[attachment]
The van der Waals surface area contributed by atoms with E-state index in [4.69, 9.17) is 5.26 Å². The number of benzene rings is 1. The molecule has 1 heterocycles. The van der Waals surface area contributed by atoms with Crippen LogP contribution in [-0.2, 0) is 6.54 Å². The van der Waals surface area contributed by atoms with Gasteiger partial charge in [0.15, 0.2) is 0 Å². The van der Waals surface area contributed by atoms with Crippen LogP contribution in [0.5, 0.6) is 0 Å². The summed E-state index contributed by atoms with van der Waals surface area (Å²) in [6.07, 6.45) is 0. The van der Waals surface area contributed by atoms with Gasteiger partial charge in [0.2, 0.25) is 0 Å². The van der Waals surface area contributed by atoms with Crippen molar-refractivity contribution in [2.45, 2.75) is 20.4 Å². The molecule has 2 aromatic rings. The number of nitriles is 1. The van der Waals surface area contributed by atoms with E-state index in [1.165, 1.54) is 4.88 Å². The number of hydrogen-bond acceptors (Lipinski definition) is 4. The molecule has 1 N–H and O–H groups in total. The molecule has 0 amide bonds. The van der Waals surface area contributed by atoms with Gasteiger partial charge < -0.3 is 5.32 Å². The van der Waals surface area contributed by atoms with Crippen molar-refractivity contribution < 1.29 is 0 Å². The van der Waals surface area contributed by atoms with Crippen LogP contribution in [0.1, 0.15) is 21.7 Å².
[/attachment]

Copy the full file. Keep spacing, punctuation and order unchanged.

The van der Waals surface area contributed by atoms with E-state index in [4.69, 9.17) is 5.26 Å². The number of benzene rings is 1. The molecule has 1 heterocycles. The van der Waals surface area contributed by atoms with Crippen LogP contribution in [-0.2, 0) is 6.54 Å². The van der Waals surface area contributed by atoms with Gasteiger partial charge in [0.15, 0.2) is 0 Å². The van der Waals surface area contributed by atoms with Crippen LogP contribution in [0.5, 0.6) is 0 Å². The summed E-state index contributed by atoms with van der Waals surface area (Å²) in [6.07, 6.45) is 0. The van der Waals surface area contributed by atoms with Gasteiger partial charge in [0.2, 0.25) is 0 Å². The van der Waals surface area contributed by atoms with Crippen molar-refractivity contribution in [2.45, 2.75) is 20.4 Å². The molecule has 2 aromatic rings. The number of nitriles is 1. The van der Waals surface area contributed by atoms with E-state index in [1.165, 1.54) is 4.88 Å². The number of hydrogen-bond acceptors (Lipinski definition) is 4. The molecule has 1 N–H and O–H groups in total. The molecule has 0 amide bonds. The van der Waals surface area contributed by atoms with Gasteiger partial charge < -0.3 is 5.32 Å². The van der Waals surface area contributed by atoms with Crippen molar-refractivity contribution < 1.29 is 0 Å². The van der Waals surface area contributed by atoms with Crippen LogP contribution in [0.1, 0.15) is 21.7 Å².